FALL 2008

Trade Secrets

 

Course No. 9200-704 (and 804)-801

ID No. 16545

MW 3:00 - 4:30 p.m.
Room L-134
Professor Jay Dratler, Jr.
Room 231D (IP Alcove)
(330) 972-7972
dratler@uakron.edu
Copyright © 2000, 2002, 2003, 2006, 2008   Jay Dratler, Jr.   For permission, see CMI.

Burten v. Milton Bradley Co.

763 F.2d 461, 226 U.S.P.Q. (BNA) 605 (1st Cir. 1985)


Before Coffin and Torruella, Circuit Judges, and Re, * Judge.

    * Chief Judge, of the United States Court of International Trade, sitting by designation.
[*462]  Coffin, Circuit Judge.

This case concerns the clarity of a disclosure agreement between appellants, independent toy inventors, and the Milton Bradley Co., a toy manufacturer, and whether the parties intended by their disclosure agreement to preclude the formation of a confidential relationship.  Plaintiffs-appellants Roger Burten and Allen Coleman claim that appellee Milton Bradley, when entrusted with a prototype of an electronic board game they designed, misappropriated their ideas and their technology. * * *


Facts

"Triumph" is the name of an electronic board game invented by Coleman and Burten which they had hoped to sell to Milton Bradley.  Milton Bradley has a policy to consider game ideas only from inventors known to it, and only after inventors agree to sign its "Disclosure Record" form.  Appellants willingly signed Milton Bradley's standard disclosure agreement which ostensibly delineates the parties' rights pending evaluation of the product, and Triumph was accepted for review.  The disclosure agreement contained language to the effect that the submission was undertaken voluntarily, that no relationship to Milton Bradley was to be implied from the company's willingness to review the idea, that Milton Bradley assumed no obligation to accept the product, and that the disclosing party was to retain all rights under United States patent laws.  The disclosure agreement also authorized Milton Bradley to reproduce for its records all material submitted.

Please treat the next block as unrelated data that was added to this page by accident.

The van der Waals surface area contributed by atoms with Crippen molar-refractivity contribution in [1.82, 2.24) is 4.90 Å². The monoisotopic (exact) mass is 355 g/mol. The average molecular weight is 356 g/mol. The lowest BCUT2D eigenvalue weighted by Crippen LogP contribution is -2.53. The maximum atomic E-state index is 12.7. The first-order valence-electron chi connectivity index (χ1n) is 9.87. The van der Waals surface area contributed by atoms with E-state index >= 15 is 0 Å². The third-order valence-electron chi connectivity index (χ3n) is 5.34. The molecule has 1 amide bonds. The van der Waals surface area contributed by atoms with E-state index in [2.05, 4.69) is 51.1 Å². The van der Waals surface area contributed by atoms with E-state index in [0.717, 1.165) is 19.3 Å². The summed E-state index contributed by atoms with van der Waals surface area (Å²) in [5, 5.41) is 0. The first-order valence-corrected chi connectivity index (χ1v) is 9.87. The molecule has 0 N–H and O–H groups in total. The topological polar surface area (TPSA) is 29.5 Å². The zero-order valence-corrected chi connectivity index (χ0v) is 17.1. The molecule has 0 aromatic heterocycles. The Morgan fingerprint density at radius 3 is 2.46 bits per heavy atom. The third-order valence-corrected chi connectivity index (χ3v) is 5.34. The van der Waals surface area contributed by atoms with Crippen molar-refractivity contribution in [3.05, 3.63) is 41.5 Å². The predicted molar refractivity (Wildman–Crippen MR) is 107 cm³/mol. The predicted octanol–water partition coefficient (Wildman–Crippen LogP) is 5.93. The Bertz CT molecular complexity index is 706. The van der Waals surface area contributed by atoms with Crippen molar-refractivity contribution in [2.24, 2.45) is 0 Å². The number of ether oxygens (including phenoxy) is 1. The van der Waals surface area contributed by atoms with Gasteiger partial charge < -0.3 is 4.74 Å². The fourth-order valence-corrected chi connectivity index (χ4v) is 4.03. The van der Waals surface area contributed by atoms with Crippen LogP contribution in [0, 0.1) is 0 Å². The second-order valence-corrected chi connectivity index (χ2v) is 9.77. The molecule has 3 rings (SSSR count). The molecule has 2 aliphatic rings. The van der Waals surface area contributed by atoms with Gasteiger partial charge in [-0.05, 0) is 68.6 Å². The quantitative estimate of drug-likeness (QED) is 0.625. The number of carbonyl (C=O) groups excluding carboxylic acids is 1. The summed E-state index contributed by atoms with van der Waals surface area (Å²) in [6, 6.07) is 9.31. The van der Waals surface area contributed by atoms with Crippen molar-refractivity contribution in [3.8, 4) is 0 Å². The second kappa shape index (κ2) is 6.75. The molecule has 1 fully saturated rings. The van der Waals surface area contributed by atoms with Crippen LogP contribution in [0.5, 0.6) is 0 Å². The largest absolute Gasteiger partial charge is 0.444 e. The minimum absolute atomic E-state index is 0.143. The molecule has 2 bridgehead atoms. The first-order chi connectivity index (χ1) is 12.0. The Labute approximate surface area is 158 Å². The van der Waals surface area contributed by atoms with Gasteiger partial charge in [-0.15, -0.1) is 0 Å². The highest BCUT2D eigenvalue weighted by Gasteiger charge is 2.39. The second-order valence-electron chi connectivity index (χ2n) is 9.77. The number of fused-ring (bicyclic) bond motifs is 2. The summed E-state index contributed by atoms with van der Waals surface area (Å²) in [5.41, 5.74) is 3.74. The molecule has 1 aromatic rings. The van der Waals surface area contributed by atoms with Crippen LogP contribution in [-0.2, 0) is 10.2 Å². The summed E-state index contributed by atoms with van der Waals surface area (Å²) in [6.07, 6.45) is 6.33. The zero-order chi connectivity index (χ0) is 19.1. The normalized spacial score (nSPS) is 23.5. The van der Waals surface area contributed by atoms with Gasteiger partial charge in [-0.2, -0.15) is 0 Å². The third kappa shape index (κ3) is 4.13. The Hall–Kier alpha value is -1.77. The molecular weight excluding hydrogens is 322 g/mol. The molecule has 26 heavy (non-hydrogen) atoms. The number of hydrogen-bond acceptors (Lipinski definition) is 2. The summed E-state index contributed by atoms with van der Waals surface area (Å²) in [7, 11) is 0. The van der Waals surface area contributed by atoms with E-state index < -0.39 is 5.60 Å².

Appellants failed to secure a contract on the first review of Triumph, so they modified the game and resubmitted it to Milton Bradley after signing new disclosure agreements.  Triumph again was rejected by Milton Bradley.  This should have been the end of the story, but approximately one year later, appellants discovered that Milton Bradley was marketing a new electronic board game under the name of "Dark Tower".  Because appellants believed that Dark Tower contained significant structural and design similarities to Triumph, they brought this action for trade secret misappropriation.

* * *  At the close of appellants' case, the fraud count was withdrawn, the court directed a verdict for Milton Bradley on the contract claim, and denied without prejudice Milton Bradley's motion for a directed verdict on the misappropriation counts.  After the lengthy trial was concluded, the jury returned a general verdict for Coleman and Burten in the amount of $737,058.10 for royalties based on the Dark Tower profits.  Milton Bradley moved for judgment notwithstanding the verdict, and the district court, after a meticulous survey of the cases, which it recognized posed a "surprisingly close question", set aside the verdict.  We share the court's view of the closeness of the question, but feel constrained to allow the verdict to stand.


Analysis

In Massachusetts the law of torts affords limited protection to the owner of a trade secret for the misappropriation of his ideas.  The essence of the wrong is generally the breach of the duty not to disclose or to use without permission confidential information acquired [*463] from another. . . .  In order to successfully establish a cause of action for misappropriation, therefore, a plaintiff must show that he or she shared confidential relationship with the defendant, possessed a trade secret, disclosed it to the defendant, and that the defendant made use of the disclosure in breach of the confidence reposed in him.